Eastern Art Online, Yousef Jameel Centre for Islamic and Asian Art

Ashmolean − Eastern Art Online, Yousef Jameel Centre for Islamic and Asian Art

Newberry Collection

Explore Percy and Essie Newberry's important collection of textiles including Islamic embroideries and Indian block-printed fragments.

Detail of block-printed textile fragment with band of rosettes and flowers, Gujarat, 1250-1350 (Museum No: EA1990.140)

Collection trails: 8 objects

Show search help

Search Help

Online trails offer additional information about key Eastern Art collections at the Ashmolean.

They focus on areas of particular strength in the collection, providing introductory information about associated people and objects.

From short biographies of artists and collectors, to explorations of how styles and techniques developed over time, the trails highlight the stories that our collections tell best.

Reference URL


Send e-mail

Contact us about this object

Send e-mail

Send to a friend

Textile fragment with star and pseudo-inscription


    • Lower ground floor | Room 5 | Textiles

Objects are sometimes moved to a different location. Our object location data is usually updated on a monthly basis. Contact the Jameel Study Centre if you are planning to visit the museum to see a particular object on display, or would like to arrange an appointment to see an object in our reserve collections.


Collection trails

Publications online

  • Embroideries and Samplers from Islamic Egypt by Marianne Ellis

    Embroideries and Samplers from Islamic Egypt

    The immediate impression given by this fragment is that its geometric design is remarkably like the Roman mosaic floor patterns based on stars within squares. The design can also be compared to the more elaborate compositions with eight-pointed stars within octagons seen on 16th century Mamluk carpets. It is intriguing to see the way the design has been built up from the central star within an octagon, within another square surrounded by a border and then multiplied to form a larger pattern. On closer inspection we realise that the repeating motif in the border is ultimately derived from kufic script. It is similar to that seen on fragment No.18 [EA1993.76] and could be derived from the Arabic words for "health" or possibly from "Allah".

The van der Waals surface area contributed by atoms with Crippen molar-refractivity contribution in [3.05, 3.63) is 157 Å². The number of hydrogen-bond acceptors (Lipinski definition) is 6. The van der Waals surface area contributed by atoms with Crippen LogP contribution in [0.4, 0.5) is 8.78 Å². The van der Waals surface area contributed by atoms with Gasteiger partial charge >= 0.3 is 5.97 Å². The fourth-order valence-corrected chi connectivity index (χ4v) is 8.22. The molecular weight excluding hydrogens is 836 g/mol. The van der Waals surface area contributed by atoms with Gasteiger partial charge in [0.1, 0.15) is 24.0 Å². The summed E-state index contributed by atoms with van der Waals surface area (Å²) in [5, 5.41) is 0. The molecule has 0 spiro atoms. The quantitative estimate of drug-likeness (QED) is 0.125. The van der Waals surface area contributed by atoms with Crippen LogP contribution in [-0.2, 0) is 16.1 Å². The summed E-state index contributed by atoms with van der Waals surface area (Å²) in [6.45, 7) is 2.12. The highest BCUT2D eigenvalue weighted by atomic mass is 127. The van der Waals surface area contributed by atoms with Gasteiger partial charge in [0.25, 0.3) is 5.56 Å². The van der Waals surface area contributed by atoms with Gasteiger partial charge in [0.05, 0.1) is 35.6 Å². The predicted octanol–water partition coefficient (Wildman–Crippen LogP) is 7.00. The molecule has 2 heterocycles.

The embroidery is worked in spaced cross stitch and close counted herringbone stitch as seen on No.39 [EA1993.153]. Here it functions as both a line and a filling stitch and is found on a wide range of designs broadly similar to those worked in pattern darning and double running during the Mamluk period.
  • The Newberry Collection of Islamic Embroideries by Ruth Barnes and Marianne Ellis

    The Newberry Collection of Islamic Embroideries

    A central eight-pointed blue star is set in a red square with a lattice border, surrounded by pseudo Kufic motifs placed alternately.

    The pseudo inscription of the border is derived from al-mulk, 'the kingdom'.

    The textile has a radiocarbon date of 1189 Ad +/- 34, with a calibrated range of 1210 to 1300. It is likely to be of Mamluk date.

© 2013 University of Oxford - Ashmolean Museum